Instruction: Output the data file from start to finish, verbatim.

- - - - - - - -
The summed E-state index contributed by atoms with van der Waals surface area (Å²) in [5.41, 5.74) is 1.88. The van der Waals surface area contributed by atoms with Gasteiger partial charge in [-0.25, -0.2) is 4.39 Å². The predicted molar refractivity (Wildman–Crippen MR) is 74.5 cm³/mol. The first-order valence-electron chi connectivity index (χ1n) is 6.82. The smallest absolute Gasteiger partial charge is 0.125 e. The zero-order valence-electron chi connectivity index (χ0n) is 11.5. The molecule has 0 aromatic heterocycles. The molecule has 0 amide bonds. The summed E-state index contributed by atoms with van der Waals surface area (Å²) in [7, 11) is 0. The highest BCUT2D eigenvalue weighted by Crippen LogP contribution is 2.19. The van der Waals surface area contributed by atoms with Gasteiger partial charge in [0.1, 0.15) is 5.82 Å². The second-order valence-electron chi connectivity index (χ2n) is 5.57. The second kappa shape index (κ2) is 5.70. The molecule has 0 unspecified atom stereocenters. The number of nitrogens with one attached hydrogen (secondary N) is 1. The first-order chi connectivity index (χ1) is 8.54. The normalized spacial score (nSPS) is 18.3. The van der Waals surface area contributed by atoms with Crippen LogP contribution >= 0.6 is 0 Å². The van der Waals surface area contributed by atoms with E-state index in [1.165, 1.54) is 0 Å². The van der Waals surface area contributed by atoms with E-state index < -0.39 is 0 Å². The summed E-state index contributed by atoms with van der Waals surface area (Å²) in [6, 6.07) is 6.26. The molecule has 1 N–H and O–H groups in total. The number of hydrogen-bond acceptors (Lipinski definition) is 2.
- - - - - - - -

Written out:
The summed E-state index contributed by atoms with van der Waals surface area (Å²) in [5.41, 5.74) is 1.88. The van der Waals surface area contributed by atoms with Gasteiger partial charge in [-0.25, -0.2) is 4.39 Å². The predicted molar refractivity (Wildman–Crippen MR) is 74.5 cm³/mol. The first-order valence-electron chi connectivity index (χ1n) is 6.82. The smallest absolute Gasteiger partial charge is 0.125 e. The zero-order valence-electron chi connectivity index (χ0n) is 11.5. The molecule has 0 aromatic heterocycles. The molecule has 0 amide bonds. The summed E-state index contributed by atoms with van der Waals surface area (Å²) in [7, 11) is 0. The highest BCUT2D eigenvalue weighted by Crippen LogP contribution is 2.19. The van der Waals surface area contributed by atoms with Gasteiger partial charge in [0.1, 0.15) is 5.82 Å². The second-order valence-electron chi connectivity index (χ2n) is 5.57. The second kappa shape index (κ2) is 5.70. The molecule has 0 unspecified atom stereocenters. The number of nitrogens with one attached hydrogen (secondary N) is 1. The first-order chi connectivity index (χ1) is 8.54. The normalized spacial score (nSPS) is 18.3. The van der Waals surface area contributed by atoms with Crippen LogP contribution >= 0.6 is 0 Å². The van der Waals surface area contributed by atoms with E-state index in [1.165, 1.54) is 0 Å². The van der Waals surface area contributed by atoms with E-state index < -0.39 is 0 Å². The summed E-state index contributed by atoms with van der Waals surface area (Å²) in [6, 6.07) is 6.26. The molecule has 1 N–H and O–H groups in total. The number of hydrogen-bond acceptors (Lipinski definition) is 2.